• outer fabric, good side up
  • batting
  • lining fabric, good side down

In other words, the wrong side of both fabrics is facing inward towards the batting.

Baste the 3 layers together with pins, or use a fusible batting and iron the 3 pieces together to baste in place.

If you have one, put an even feed foot on your sewing machine and lower the pressure foot pressure.

For Bag One with the applique, I quilted flower petal shapes inside the hexagons, and free motion quilted in a random stipple pattern around the applique. If you are free motion quilting, you need to lower the feed dogs on your sewing machine first so the fabric can move freely. For the circle on the back, I stitched lines following the shape of the circle. This is called "echo quilting".

For Bag Two, I stitched along some of the lines which were on the print. The last photo shows the inside and outside of the Bag Two pieces - you can see the quilting lines most clearly on the plain lining fabric.

Once you've finished the quilting, sew around the edge of the bag piece(s) so that all 3 layers are secured together at the outside edges.

Step 5: Attach Binding to Top Edges of Bag

  • Take the strip of 2 1/2" wide fabric and cut it in half so you have two 9" strips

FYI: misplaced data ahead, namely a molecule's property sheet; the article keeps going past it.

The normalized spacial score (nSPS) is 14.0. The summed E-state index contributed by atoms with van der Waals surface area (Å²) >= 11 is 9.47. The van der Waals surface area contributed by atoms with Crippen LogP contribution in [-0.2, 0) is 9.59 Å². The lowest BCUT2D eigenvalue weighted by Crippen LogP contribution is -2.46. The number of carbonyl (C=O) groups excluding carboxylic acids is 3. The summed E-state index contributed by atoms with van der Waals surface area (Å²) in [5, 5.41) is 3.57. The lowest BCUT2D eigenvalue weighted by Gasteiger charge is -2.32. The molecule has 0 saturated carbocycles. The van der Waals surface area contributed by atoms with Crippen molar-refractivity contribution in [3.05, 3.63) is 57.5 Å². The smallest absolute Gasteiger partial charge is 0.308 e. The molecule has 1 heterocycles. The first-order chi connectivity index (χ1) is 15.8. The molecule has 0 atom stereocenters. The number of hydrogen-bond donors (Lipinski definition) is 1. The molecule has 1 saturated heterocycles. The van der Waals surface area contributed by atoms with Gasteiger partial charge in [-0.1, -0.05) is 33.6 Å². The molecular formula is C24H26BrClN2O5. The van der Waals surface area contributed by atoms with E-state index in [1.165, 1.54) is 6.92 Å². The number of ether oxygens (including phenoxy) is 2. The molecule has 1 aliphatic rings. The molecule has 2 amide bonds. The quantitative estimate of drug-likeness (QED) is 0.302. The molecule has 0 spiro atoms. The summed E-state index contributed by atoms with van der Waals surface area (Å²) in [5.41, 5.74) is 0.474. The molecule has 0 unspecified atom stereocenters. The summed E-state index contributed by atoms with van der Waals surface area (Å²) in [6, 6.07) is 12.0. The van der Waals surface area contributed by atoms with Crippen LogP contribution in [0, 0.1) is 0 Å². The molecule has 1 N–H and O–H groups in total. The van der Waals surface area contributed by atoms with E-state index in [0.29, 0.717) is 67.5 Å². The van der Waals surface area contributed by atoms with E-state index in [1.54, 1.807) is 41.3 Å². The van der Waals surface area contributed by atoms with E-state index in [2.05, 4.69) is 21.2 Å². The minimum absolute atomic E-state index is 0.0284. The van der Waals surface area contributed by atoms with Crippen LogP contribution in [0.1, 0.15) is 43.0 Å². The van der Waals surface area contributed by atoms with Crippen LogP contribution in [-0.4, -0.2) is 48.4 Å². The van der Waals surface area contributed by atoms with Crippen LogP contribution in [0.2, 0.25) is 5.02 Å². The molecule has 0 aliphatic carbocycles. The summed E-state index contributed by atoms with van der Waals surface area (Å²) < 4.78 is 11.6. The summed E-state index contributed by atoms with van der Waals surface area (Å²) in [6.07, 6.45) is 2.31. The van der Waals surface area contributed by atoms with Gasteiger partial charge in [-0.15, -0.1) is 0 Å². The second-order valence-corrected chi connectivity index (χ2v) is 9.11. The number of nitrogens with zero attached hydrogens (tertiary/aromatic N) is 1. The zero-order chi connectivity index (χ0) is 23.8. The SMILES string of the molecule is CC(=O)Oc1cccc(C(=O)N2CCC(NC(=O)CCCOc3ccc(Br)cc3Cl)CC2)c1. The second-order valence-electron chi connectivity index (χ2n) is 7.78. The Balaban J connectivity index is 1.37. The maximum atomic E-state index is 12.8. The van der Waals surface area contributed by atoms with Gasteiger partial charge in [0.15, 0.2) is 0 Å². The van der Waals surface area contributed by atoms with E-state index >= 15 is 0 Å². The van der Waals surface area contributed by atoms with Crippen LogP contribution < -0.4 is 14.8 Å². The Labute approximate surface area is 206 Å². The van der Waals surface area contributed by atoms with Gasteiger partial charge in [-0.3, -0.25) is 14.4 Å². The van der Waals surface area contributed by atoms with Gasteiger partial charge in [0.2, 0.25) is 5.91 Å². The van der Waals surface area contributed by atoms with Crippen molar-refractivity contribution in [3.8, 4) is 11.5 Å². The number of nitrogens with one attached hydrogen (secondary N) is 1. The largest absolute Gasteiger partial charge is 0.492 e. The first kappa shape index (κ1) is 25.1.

• Fold these strips in half lengthwise, wrong sides together, and iron. You now have 1 1/4" wide folded strips which are the binding
  • Pin one of the binding strips to the top edge of your bag, with the raw edges together
  • Sew the binding to the edge, using a 1/4" seam allowance
  • Fold the strip over to the front, and top stitch it down, close to the folded edge
  • Repeat for the other top edge of the bag
  • You now have two neatly bound edges at the top of your bag pieces which form a finished decorative frame for your zipper

Step 6: Attach the Zipper

  • If using Wash Away Wonder Tape, attach the tape to each side of the zipper by pressing the sticky side of the tape onto the zipper
  • Once tape is attached, peel off the paper that is attached to the tape. The second photo shows the zipper with the paper peeled off one side, leaving the sticky side exposed.